They evaluate my mother tomorrow. They'll make an assessment of her physical and mental state. I don't know exactly what the final result will be, but I do know some important decisions rest on my shoulders.
My mother can walk up to thirty feet. She can get from a wheelchair to a toilet and visa-versa. She's gained some weight and her appetite (helped with medications) is good. That's the good part.
She can remember certain family members, hold somewhat of a conversation, describe her physical state and eat without assistance. She can't remember five minutes ago. That's not good and removes any self-determination on her part. She will now need constant care and I can't do that by myself. The anesthesia, which was part of the risk, increased her dementia and the doctor said it probably wouldn't get better.
While my mother was able to take care of herself before, with me, or some other family member only at night, those days are over. I don't have the support network required and it's looking more like her next destination will be what's euphemistically known as "an assisted care facility".
So, I'll soon be faced with something I didn't want to face. The decision to take on this responsibility was mine, and I did it willingly when she asked if I would, but it doesn't lessen the hurt. I'm researching, and weighing the options, but my decision will be completely based on the quality of life she'll have in her last years. While home care may seem inviting, the isolation and lack of constant input from more than one person doesn't seem to have the dignity required to complete her life.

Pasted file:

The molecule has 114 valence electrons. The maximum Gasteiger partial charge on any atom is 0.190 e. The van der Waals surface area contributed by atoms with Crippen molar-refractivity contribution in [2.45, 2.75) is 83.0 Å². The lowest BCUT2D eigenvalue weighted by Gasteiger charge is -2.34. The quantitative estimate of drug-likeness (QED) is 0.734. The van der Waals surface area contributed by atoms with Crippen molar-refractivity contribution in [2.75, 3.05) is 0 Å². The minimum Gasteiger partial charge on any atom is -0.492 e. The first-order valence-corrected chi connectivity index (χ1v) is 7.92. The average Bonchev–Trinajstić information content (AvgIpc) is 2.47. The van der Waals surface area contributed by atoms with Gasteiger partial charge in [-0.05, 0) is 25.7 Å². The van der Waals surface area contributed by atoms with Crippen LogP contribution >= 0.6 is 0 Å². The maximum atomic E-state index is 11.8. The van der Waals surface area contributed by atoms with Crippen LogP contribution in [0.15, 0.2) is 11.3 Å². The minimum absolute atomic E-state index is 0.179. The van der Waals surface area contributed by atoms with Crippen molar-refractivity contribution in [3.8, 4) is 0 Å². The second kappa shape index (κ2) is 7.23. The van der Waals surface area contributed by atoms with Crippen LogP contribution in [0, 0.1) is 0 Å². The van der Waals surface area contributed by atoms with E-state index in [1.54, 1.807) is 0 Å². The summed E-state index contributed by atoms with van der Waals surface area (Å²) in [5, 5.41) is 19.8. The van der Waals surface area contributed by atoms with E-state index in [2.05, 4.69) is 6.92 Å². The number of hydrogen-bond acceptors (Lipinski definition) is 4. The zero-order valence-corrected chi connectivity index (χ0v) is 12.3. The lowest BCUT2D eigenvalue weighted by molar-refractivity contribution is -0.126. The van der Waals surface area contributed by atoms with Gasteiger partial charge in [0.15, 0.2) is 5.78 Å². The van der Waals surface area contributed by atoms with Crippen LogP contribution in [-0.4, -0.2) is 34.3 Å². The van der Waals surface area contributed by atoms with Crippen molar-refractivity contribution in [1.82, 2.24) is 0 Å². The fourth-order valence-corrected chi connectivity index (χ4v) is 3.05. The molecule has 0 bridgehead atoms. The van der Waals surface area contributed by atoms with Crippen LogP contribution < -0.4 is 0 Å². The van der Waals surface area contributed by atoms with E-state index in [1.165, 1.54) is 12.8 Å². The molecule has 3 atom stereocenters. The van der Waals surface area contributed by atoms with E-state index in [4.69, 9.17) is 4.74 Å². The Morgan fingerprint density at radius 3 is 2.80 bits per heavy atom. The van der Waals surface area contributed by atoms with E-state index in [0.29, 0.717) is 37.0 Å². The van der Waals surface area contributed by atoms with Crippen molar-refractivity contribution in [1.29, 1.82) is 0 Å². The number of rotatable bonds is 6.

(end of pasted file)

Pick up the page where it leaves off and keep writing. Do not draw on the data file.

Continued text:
I don't know why I'm writing this, but it seems important. Life is such a finite journey and we can only hope our passing is with dignity and while we're at peace. Still, there's always that nagging thought that any decision won't be right and will haunt me for the rest of my life.
Crap. Even though I thought I was prepared for this, I'm finding it a little daunting.
In Case You've Wondered
My blog is where my wandering thoughts are interspersed with stuff I made up. So, if while reading you find yourself confused about the context, don't feel alone. I get confused, too.
If you're here for the stories, I started another blog: scratchingforchange.blogspot.com
One other thing: sometimes I write words you refuse to use in front of children, or polite company, unless you have a flat tire, or hit your thumb with a hammer.
I don't use them to offend; I use them to embellish.